Political pressure

Canada’s current approaches to policy development have been under strain for some time.

Many Canadians struggle to access pharmacare and mental health services – up to half of Canadians wait more than a month to receive the mental health supports they need.

Our employment insurance system was also designed for a labor market that no longer exists and that leaves too many part-time, temporary and self-employed workers behind.

There is a general consensus on the challenges ahead of us and the goals we want to achieve. What’s been less understood and little changed for decades is the mindset, culture, and tools decision makers have to successfully achieve their goals.

Here are three opportunities policymakers can consider.

1. Focus on the long term

Many of the problems we face today are the consequences of a prevailing mindset marked by a short-term approach and a failure to fairly take into account the needs of people – especially the most vulnerable – in the decisional process.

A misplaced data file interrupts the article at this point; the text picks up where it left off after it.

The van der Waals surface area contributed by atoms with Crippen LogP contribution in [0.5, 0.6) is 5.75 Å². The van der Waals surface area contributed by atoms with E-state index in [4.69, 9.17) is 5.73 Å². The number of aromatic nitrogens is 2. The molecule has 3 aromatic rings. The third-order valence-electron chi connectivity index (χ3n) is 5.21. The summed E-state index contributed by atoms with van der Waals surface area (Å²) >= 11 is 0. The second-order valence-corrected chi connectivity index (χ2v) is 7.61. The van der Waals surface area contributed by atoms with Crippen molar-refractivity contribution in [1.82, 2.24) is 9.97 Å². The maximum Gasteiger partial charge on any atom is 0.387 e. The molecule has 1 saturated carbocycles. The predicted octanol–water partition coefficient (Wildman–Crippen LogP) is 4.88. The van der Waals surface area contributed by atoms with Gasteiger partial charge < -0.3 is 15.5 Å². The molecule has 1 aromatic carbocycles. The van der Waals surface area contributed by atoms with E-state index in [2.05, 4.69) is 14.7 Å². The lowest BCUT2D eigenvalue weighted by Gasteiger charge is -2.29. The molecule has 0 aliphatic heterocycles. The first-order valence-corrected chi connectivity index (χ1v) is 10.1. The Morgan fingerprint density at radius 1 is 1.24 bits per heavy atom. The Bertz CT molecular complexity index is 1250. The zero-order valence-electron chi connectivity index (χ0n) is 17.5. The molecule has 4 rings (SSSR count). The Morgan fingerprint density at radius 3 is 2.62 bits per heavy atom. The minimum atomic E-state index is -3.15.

Climate change is a good example, with future generations bearing the highest costs of not doing enough today.

Refocusing on the long-term impacts of choices made today and how they affect different communities requires a shift in mindset, as well as thoughtful engagement of more diverse perspectives. Done well, meaningful engagement can not only lead to better program and policy outcomes, but also help rebuild trust in public institutions, especially among marginalized communities.

2. Respond faster to emerging issues

The disconnect between an emerging policy issue and a policy response increases as the challenges become more complex and their impacts more uncertain. Emerging technologies are changing human behaviors at record speed, making it difficult for regulators to rely on traditional tools to protect citizens while fostering innovation.

Traditional models of policy-making cannot anticipate a range of complex challenges. Digital platforms like Uber and Airbnb are an example.